Make it easier for users to see and hear content including separating foreground from background
What does this mean?
Points in this guideline account for variations in visual and audio perception. For example, avoiding colour reliance not only supports those using screen readers (which won’t pick up on the colour of text), but also people with colour blindness.
Many requirements of this guideline are covered by default settings in the WMS. However, being acquainted with them will give you a better understanding of best practices for website, document, and graphic design.
What to do
- Avoid colour reliance: ensure that colour is not the only indicator you use.
- For example, don't use a green arrow to indicate where to start and a red arrow to indicate where to stop (these two arrows will look identical to some users)
- Instead, you could use a green arrow to indicate "start" and a red X to indicate "stop" (the different symbols will be distinguishable even if the colour difference isn't)
- Audio control: users should be able to pause or stop any web page audio, as well as adjust the audio settings independent of the device’s settings
- If you’re embedding a YouTube or Microsoft Stream video, this functionality is built into the media player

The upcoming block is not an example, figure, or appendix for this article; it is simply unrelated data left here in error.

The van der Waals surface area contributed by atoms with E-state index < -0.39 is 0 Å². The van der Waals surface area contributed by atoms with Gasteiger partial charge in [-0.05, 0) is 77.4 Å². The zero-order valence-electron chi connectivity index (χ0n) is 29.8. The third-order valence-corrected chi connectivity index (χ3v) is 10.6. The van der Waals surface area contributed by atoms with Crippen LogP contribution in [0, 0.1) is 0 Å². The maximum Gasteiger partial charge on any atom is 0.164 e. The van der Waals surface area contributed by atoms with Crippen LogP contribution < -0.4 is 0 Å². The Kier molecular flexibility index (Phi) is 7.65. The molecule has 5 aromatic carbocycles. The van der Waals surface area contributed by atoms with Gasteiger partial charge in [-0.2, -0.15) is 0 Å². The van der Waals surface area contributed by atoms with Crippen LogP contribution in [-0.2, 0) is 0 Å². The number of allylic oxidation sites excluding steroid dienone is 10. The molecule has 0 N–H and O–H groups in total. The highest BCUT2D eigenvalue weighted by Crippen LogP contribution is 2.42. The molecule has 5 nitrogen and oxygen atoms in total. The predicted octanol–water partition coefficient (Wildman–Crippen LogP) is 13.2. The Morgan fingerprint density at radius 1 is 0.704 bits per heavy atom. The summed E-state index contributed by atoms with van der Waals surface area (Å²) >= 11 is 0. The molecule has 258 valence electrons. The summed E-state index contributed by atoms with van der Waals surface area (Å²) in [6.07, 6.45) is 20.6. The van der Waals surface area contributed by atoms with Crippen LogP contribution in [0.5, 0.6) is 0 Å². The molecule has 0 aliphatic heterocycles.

- Meet minimum contrast requirements between text and background colour
- Use built-in heading styles
- See our previous article for more information on how screen readers interpret text styling
- Avoid justified text (right or left-aligned instead)
- Justified text can be harder to read and scan than centred, left- or right-aligned text
- 1.5 line spacing, with paragraph spacing 2x the line spacing
- The WMS approximates this by default, but you'll need to specify this in other document types
- When creating videos with speech (not music videos):
- Eliminate all background noise
- Ensure that background sounds are at least 20 decibels lower than main sound, or allow the user to turn off background noise
Accessibility Advisor’s Suggested Resources
I have recommend a few technical resources that can help you brush up your skills in this areas related to these guidelines:
- Color contrast checker by WebAIM: a useful tool that tells you whether the text to background colour ration meets the 4.5:1 (AA) or 7:1 (AAA) minimum ratio for accessibility
- 6 Suprising Bad Practices that Hurt Dyslexic Users
Rachel Desjourdy is the Accessibility Advisor in the Office of the Provost and Vice-Principal (Academic). She is available to support the McGill community in becoming more inclusive and accessible, and welcomes questions and feedback at rachel.desjourdy [at] mcgill.ca.